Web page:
In October 1952, the regiment faced one of its toughest missions when several companies were sent to defend a barren outpost against overwhelming enemy fire. Following a massive mortar barrage, several dozen men abandoned their positions. Wrapped in mystery and controversy to this day, the real story of what happened that day and the days that followed has never been told until now.

The dramatic events are recounted by men like Colonel Carlos Betances, whose life and career were forever changed that day. “I tried to convince the men to go back,” he recalls. “When I mentioned to them that a court-martial can sentence you to death and be shot, one of them told me, ‘Colonel, I’d rather take a chance and be shot down here than stay up there and for sure I’ll die.'”

More than 90 Puerto Rican soldiers were tried in one of the largest courts-martial of the Korean War. The trials touched off a groundswell of protests in Puerto Rico and drew the attention of the U.S. press. “It was the first case in this war in which men from a unit that won international recognition for bravery unexplainedly seemed to have changed their character under fire,” wrote The New York Times.

THE BORINQUENEERS uncovers the circumstances surrounding the dramatic events of 1952 and explores the rich history of the 65th Puerto Rican Regiment. “I want the American people to know that we did our share,” concludes 65th veteran Wendell Vega.

Underwriters: Oxford Advisors, Inc., Citizens Educational Foundation and others.


13 thoughts on “About the all Puerto Rican 65th Infantry Regiment”

  1. I first saw the title “The Boriqueneers” at the Bronx V.A. hospital on June 26,08. And felt proud that finally the truth is coming out about our participation in the United States Armed Forces. Personally I’m a New Yorican first generation born in the Bronx and yet 100% Puerto Rican .
    I severed America in the 1st Infantry division during 1968 in Vietnam and I know the discrimination of white America. currently I live in clearwater Florida and even down here I’m considered a Mexican because white folks down here believe that mexicans represent all of the latin community. The closed minded will always depend on their limited knowledge of a great people taken illegally. Be it as it may afew years ago the Vietnam traveling Wall came to florida flying all the state flags except the Puerto Rican flag, this was totlly unacceptable and I provided the argument of “Why NotThe P.R. flag. Their response “They didn’t know Puerto Rican served in country, However in the end the Puerto Rican Flag flew high and proud. Thank you for bringing to the knowledge to the American people and our own 2sd and 3rd generation Ricans.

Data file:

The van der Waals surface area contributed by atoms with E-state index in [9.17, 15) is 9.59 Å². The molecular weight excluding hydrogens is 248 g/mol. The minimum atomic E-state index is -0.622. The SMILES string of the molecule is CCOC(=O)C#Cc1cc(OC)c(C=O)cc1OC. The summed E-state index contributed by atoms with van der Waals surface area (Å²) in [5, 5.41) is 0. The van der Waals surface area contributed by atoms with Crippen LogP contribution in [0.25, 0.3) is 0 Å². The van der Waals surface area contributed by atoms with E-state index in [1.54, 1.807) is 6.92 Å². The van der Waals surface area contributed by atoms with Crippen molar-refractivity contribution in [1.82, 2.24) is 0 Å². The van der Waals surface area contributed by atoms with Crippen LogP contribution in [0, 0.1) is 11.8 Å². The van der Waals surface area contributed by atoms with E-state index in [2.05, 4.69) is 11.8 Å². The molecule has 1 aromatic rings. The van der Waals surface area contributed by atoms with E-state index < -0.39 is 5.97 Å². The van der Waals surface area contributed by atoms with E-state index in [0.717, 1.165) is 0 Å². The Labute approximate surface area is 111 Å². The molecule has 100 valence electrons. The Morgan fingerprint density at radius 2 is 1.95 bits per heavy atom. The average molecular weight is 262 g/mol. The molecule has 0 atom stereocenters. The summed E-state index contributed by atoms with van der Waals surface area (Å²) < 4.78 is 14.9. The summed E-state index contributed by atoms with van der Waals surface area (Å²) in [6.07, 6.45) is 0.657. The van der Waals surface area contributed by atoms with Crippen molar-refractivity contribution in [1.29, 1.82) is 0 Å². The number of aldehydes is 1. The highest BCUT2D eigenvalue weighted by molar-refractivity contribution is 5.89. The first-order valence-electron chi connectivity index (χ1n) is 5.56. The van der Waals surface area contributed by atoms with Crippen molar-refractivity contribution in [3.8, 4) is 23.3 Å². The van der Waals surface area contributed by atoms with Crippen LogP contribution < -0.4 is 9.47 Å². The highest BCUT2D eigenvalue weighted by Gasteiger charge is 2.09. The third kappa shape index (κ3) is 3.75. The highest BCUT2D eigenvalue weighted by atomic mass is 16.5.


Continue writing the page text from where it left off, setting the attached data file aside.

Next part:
2. I just saw the documentary. On my recent vacation to my beautiful island I saw the video at a local store in San Juan and bought a copy.

    After watching, with tears in my eyes, I can only say, “I’m proud of my people and their service to PR and the US.

    I’m a veteran of the US Navy, 1971-1975.

  3. I’d also like to add, my cousin, SSgt. Jason A. Vazquez was killed in Afghanistan on Sept. 18th, 2008 while serving as a member of the IL National Guard.

  4. i would like to give my heart to all the soldiers.all my heart and soul to them the 65th has been part of me since i was a kid.i remember my dad mr.angel pino telling me the horror stories.you see my father was there.and being his son makes me proud of being puerto rican.and to all those that dare say that the 65th where a bunch of wimps for retreating and not going up that hill.don.t really know what they are talking about.i give alot of respect for those men(real men)that fought in that battle no one knows but the men that where thier…so i sulute you may god bless you..son of a orean war vet pvt.angel pino

  5. “The Puerto Ricans forming the ranks of the gallant 65th Infantry on the battlefields of Korea…are writing a brilliant record of achievement in battle and I an indeed proud to have them in this command. I wish that we might have many more like them.”
    General Douglas MacArthur – February 12,1951


  6. Hi,Army trained Fort Benning home of the Infantry class of 79 born and raised in Spanish Harlem El Barrio.Also member 107th Rainbow Division 69th-Regiment many years ago. Grandfather service in WW1,Cousins service Vietnam Green Berets, 101 Air-paratroopers,Father service Mercant Seamen during WW2 all proud puerto ricans and too hear about the 65-regiment always knew we kick ass no-one had too tell this Puerto Rican about our history,Residing now in Flushing Queens thanks for reading..